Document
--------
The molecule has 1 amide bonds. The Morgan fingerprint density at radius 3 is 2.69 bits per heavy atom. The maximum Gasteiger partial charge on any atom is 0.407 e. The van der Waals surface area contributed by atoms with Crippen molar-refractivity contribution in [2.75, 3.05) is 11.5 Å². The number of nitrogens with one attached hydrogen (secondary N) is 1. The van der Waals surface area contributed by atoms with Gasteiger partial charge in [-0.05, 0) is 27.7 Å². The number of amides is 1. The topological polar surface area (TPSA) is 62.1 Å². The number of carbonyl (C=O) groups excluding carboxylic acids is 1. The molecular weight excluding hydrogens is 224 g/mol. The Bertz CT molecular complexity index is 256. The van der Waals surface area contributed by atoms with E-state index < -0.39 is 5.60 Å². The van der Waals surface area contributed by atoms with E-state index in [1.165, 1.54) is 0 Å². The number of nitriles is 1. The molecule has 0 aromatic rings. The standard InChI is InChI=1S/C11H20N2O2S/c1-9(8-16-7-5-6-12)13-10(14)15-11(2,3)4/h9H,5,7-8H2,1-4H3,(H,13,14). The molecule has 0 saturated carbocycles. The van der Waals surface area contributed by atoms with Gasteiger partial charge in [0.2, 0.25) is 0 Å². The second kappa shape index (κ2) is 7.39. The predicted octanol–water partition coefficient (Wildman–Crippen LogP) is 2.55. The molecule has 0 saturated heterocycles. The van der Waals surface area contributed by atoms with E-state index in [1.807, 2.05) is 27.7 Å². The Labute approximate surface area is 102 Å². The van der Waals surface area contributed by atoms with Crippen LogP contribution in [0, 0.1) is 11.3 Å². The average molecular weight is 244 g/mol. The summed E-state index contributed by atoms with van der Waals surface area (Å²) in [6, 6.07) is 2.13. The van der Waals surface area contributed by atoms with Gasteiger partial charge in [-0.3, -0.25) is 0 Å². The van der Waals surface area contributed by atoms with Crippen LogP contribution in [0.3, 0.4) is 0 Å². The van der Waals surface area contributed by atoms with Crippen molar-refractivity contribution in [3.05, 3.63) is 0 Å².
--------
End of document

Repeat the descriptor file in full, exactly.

The molecule has 1 amide bonds. The Morgan fingerprint density at radius 3 is 2.69 bits per heavy atom. The maximum Gasteiger partial charge on any atom is 0.407 e. The van der Waals surface area contributed by atoms with Crippen molar-refractivity contribution in [2.75, 3.05) is 11.5 Å². The number of nitrogens with one attached hydrogen (secondary N) is 1. The van der Waals surface area contributed by atoms with Gasteiger partial charge in [-0.05, 0) is 27.7 Å². The number of amides is 1. The topological polar surface area (TPSA) is 62.1 Å². The number of carbonyl (C=O) groups excluding carboxylic acids is 1. The molecular weight excluding hydrogens is 224 g/mol. The Bertz CT molecular complexity index is 256. The van der Waals surface area contributed by atoms with E-state index < -0.39 is 5.60 Å². The van der Waals surface area contributed by atoms with E-state index in [1.165, 1.54) is 0 Å². The number of nitriles is 1. The molecule has 0 aromatic rings. The standard InChI is InChI=1S/C11H20N2O2S/c1-9(8-16-7-5-6-12)13-10(14)15-11(2,3)4/h9H,5,7-8H2,1-4H3,(H,13,14). The molecule has 0 saturated carbocycles. The van der Waals surface area contributed by atoms with Gasteiger partial charge in [0.2, 0.25) is 0 Å². The second kappa shape index (κ2) is 7.39. The predicted octanol–water partition coefficient (Wildman–Crippen LogP) is 2.55. The molecule has 0 saturated heterocycles. The van der Waals surface area contributed by atoms with E-state index in [1.807, 2.05) is 27.7 Å². The Labute approximate surface area is 102 Å². The van der Waals surface area contributed by atoms with Crippen LogP contribution in [0, 0.1) is 11.3 Å². The average molecular weight is 244 g/mol. The summed E-state index contributed by atoms with van der Waals surface area (Å²) in [6, 6.07) is 2.13. The van der Waals surface area contributed by atoms with Gasteiger partial charge in [-0.3, -0.25) is 0 Å². The van der Waals surface area contributed by atoms with Crippen LogP contribution in [0.3, 0.4) is 0 Å². The van der Waals surface area contributed by atoms with Crippen molar-refractivity contribution in [3.05, 3.63) is 0 Å².